Southgate's insurance bill goes up 25 percent

·2 min read

Many factors are causing insurance rates to go up 25 percent for Southgate, but liability is a prime one, council heard last week.

A representative from NFP (formerly Secure) Dundalk office and Jeff Coleman, VP of public entity for Frank Cowan Insurance, spoke to council in an electronic delegation.

In particular, Mr. Coleman blamed the escalating cost of claims, and a particular aspect of the law called joint and several liability.

The original reason for this law was to protect those injured in a case where the party mostly responsible is under-insured, he said.

It means that if a municipality is found to be even "one percent" responsible, and another party is not able to cover its share of the award, the township is held responsible for the rest – even if that is multiple million dollars, Mr. Coleman said.

Public entities are included in third-party claims in any kind of vehicle accident, he said. And the size of awards is rising, he added. Municipal and public sector insurance has very large limits, as much as $25-50 million per claim.

The 40 percent increase in the general liability premium is the largest increase among the different types of insurance the township carries, with "owned automobile" just behind at 37 percent.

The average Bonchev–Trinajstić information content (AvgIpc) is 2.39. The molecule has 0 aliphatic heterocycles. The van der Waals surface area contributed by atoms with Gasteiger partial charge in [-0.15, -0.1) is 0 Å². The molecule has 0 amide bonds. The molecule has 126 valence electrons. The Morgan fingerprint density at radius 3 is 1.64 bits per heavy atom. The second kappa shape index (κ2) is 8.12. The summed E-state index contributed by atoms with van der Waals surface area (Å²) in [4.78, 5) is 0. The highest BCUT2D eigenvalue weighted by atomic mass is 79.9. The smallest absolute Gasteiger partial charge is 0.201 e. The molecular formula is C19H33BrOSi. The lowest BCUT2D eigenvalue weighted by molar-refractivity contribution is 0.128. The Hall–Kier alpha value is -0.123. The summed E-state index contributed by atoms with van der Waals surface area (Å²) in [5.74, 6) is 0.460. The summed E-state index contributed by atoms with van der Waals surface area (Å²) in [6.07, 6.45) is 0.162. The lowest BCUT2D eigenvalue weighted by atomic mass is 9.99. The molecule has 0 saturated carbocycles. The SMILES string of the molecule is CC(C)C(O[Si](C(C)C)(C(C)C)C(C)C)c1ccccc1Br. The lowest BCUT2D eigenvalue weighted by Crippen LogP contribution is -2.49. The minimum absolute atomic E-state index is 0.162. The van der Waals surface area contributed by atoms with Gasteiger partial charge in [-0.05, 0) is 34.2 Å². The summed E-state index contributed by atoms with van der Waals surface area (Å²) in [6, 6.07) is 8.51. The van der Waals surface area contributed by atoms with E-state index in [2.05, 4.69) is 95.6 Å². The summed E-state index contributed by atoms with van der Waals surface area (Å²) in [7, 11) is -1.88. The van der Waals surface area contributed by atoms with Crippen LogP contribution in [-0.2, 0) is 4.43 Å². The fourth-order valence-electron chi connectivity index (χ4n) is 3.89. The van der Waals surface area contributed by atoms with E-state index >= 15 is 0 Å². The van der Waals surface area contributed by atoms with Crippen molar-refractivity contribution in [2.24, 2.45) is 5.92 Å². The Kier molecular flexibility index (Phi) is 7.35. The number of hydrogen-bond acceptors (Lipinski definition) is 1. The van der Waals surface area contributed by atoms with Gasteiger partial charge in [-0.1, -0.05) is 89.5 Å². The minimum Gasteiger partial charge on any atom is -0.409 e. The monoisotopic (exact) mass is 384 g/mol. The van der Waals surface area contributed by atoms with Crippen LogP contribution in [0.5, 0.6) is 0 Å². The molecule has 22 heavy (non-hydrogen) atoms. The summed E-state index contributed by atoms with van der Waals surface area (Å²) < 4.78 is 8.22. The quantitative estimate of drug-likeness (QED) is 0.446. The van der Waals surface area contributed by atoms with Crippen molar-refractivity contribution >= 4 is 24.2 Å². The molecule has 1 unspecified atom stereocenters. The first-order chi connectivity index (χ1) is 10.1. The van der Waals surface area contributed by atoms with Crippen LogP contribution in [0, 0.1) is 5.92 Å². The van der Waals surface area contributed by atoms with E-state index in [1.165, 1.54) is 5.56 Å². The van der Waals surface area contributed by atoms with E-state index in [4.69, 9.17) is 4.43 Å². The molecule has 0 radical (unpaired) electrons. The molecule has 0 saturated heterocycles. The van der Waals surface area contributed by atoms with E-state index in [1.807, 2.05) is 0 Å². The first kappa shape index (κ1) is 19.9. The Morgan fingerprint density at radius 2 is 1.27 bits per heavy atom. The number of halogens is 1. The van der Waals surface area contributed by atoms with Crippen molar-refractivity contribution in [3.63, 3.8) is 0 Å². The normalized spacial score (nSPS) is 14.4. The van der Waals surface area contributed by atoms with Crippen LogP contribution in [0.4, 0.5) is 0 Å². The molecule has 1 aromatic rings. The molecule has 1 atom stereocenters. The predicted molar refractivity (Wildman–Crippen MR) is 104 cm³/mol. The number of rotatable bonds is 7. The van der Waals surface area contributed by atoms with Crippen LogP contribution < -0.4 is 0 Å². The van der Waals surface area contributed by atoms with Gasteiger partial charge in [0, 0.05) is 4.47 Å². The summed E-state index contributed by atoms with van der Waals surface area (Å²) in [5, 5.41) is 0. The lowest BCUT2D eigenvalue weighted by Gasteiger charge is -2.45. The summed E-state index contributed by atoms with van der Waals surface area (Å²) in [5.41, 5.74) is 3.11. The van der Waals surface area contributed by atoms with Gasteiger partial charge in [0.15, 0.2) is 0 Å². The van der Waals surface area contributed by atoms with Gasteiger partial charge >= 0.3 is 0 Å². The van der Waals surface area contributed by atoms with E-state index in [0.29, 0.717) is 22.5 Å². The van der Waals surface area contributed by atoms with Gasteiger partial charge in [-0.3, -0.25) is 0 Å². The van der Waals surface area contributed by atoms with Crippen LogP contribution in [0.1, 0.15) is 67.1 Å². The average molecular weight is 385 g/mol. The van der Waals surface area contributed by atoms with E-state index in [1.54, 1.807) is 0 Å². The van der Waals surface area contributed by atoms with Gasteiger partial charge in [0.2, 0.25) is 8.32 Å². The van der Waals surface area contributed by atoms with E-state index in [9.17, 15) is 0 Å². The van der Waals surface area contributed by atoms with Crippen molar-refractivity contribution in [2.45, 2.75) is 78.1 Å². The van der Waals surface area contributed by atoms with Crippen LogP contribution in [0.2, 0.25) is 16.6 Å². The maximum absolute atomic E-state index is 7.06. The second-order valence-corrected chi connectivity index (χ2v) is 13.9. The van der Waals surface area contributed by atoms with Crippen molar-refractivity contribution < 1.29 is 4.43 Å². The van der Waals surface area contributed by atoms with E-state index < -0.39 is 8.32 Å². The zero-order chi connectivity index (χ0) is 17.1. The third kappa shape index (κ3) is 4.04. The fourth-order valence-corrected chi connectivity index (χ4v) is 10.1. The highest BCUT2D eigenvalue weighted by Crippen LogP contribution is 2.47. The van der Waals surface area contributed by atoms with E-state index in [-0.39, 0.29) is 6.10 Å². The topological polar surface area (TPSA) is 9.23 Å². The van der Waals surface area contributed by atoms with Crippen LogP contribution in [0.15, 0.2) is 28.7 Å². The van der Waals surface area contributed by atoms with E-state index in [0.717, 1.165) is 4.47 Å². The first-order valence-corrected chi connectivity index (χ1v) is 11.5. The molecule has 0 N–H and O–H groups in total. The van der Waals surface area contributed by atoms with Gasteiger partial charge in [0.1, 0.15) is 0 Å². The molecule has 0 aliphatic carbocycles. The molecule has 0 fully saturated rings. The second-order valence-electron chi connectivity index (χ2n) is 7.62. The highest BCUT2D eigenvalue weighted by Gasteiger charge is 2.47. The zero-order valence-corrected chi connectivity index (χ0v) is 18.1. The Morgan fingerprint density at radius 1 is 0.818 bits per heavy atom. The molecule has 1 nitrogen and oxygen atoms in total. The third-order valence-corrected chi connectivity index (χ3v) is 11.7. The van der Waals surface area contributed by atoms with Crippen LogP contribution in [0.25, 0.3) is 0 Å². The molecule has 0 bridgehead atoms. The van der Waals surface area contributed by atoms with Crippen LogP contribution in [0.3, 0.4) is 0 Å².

Southgate is not the only municipality facing a steep increase in its bill, and Mr. Coleman said that the company is getting inundated with requests to price insurance for other municipalities right now. The company has been supplying municipal insurance for about 90 years.

Mr. Coleman mentioned other factors affecting the insurance markets, including class action suits in many areas including those related to COVID-19, and growing claims due to fire and flood. He said that since insurance companies operate by investing the money they hold, low interest rates are another factor.

All those aspects as well as other international issues are affecting the three major companies that Frank Cowan uses as reinsurers.

In 2019, the Ontario government asked municipalities for input on the problem of the burden of ther rising rates and measures that could help.

In October of 2019, the Association of Municipalities of Ontario submitted its comments to that process. It said that Saskatchewan already has made reforms that include making any excess amount the municipality pays proportionate to its fault in cases where the plaintiff contributed to the loss.

M.T. Fernandes, Local Journalism Initiative Reporter, Dundalk Herald